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Saudi Arabia Is Expected to Raise Its Oil Prices to Asia to a 5-Month High

Saudi Arabia is likely to raise the price of its flagship Arab Light crude loading for Asia in June to the highest premium over benchmarks as the Middle Eastern quotes have strengthened this month, a Reuters survey of seven refining sources showed on Monday.  

Saudi Aramco, the world’s top crude oil exporter, could raise later this week the price of Arab Light for Asia in June by $0.70-$0.90 to nearly a $3.00 a barrel premium over the Oman/Dubai average, the benchmark off which Middle Eastern crude going to Asia is priced, according to the survey.

This would be the third consecutive month of rising official selling prices (OSPs) from the Saudis and the highest premium of Arab Light to Oman/Dubai since January this year.

Last month, Aramco raised the official selling price of Arab Light for Asia for May by $0.30 per barrel to a premium of $2.00 over the Oman/Dubai average.

Robust margins and tighter supply due to the OPEC+ cuts could also prompt the Kingdom to raise the OSPs of its heavier crudes, Arab Medium, and Arab Heavy, in lockstep with the price of Arab Light, most respondents in the Reuters survey said.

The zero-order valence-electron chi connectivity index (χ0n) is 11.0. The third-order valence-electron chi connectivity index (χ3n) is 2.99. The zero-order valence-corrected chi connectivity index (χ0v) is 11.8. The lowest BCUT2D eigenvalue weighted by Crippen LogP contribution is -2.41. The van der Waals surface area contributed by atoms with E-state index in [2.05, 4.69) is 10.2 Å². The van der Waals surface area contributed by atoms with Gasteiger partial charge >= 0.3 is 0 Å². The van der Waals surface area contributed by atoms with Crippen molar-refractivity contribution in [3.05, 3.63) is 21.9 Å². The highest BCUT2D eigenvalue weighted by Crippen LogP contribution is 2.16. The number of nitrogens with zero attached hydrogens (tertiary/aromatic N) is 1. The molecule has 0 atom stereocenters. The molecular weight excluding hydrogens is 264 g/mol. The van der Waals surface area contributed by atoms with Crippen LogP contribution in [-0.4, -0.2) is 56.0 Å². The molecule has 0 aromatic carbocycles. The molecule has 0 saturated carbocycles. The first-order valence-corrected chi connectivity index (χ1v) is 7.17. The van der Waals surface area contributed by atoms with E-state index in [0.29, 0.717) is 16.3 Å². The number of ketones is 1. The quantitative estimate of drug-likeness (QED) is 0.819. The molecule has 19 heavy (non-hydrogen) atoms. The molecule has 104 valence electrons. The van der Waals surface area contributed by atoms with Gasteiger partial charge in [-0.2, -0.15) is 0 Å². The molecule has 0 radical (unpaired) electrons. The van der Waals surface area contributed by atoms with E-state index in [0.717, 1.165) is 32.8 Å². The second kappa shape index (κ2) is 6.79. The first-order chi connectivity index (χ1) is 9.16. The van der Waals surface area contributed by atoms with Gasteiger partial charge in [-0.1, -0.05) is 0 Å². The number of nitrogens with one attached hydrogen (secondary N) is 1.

The market has tightened after Abu Dhabi National Oil Company (ADNOC) started sending its medium sour grade Upper Zakum for processing at a local refinery at the end of 2023, releasing more volumes of the sweeter, lighter, and more expensive, Murban crude for exports.

But Mexico has changed a plan to curb oil exports as fires at two Pemex refineries have affected local demand for the commodity. This has eased concerns about super-tight supply.

Saudi Arabia typically announces around the fifth of each month its crude pricing for the following month and doesn’t comment on price changes. Many other Middle Eastern exporters usually follow the pricing trends of the Saudi oil giant, so the Kingdom’s decisions on crude prices to Asia affect much of the supply from the Middle East.  

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By Tsvetana Paraskova for Oilprice.com

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